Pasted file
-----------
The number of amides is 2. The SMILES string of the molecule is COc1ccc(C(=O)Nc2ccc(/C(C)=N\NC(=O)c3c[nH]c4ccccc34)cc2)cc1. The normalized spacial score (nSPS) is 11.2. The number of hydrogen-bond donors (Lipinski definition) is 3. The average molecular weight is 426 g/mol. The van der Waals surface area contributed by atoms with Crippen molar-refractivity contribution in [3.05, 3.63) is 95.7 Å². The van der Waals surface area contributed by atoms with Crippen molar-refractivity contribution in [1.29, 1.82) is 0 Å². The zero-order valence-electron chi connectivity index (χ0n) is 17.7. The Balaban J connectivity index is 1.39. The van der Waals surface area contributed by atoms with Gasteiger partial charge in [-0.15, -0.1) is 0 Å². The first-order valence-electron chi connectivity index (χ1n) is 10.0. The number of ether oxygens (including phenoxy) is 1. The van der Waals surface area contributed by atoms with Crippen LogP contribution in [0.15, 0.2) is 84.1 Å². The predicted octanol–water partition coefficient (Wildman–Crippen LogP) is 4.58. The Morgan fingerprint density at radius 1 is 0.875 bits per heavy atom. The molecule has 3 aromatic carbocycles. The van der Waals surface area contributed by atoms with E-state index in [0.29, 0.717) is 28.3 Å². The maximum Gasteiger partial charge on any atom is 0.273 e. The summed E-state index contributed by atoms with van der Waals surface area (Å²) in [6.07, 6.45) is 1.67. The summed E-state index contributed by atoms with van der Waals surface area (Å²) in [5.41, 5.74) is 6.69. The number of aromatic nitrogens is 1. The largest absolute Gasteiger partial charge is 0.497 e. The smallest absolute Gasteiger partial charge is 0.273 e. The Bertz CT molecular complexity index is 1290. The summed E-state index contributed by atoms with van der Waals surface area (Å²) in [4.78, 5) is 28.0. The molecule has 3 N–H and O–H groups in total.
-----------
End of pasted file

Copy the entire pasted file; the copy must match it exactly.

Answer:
The number of amides is 2. The SMILES string of the molecule is COc1ccc(C(=O)Nc2ccc(/C(C)=N\NC(=O)c3c[nH]c4ccccc34)cc2)cc1. The normalized spacial score (nSPS) is 11.2. The number of hydrogen-bond donors (Lipinski definition) is 3. The average molecular weight is 426 g/mol. The van der Waals surface area contributed by atoms with Crippen molar-refractivity contribution in [3.05, 3.63) is 95.7 Å². The van der Waals surface area contributed by atoms with Crippen molar-refractivity contribution in [1.29, 1.82) is 0 Å². The zero-order valence-electron chi connectivity index (χ0n) is 17.7. The Balaban J connectivity index is 1.39. The van der Waals surface area contributed by atoms with Gasteiger partial charge in [-0.15, -0.1) is 0 Å². The first-order valence-electron chi connectivity index (χ1n) is 10.0. The number of ether oxygens (including phenoxy) is 1. The van der Waals surface area contributed by atoms with Crippen LogP contribution in [0.15, 0.2) is 84.1 Å². The predicted octanol–water partition coefficient (Wildman–Crippen LogP) is 4.58. The Morgan fingerprint density at radius 1 is 0.875 bits per heavy atom. The molecule has 3 aromatic carbocycles. The van der Waals surface area contributed by atoms with E-state index in [0.29, 0.717) is 28.3 Å². The maximum Gasteiger partial charge on any atom is 0.273 e. The summed E-state index contributed by atoms with van der Waals surface area (Å²) in [6.07, 6.45) is 1.67. The summed E-state index contributed by atoms with van der Waals surface area (Å²) in [5.41, 5.74) is 6.69. The number of aromatic nitrogens is 1. The largest absolute Gasteiger partial charge is 0.497 e. The smallest absolute Gasteiger partial charge is 0.273 e. The Bertz CT molecular complexity index is 1290. The summed E-state index contributed by atoms with van der Waals surface area (Å²) in [4.78, 5) is 28.0. The molecule has 3 N–H and O–H groups in total.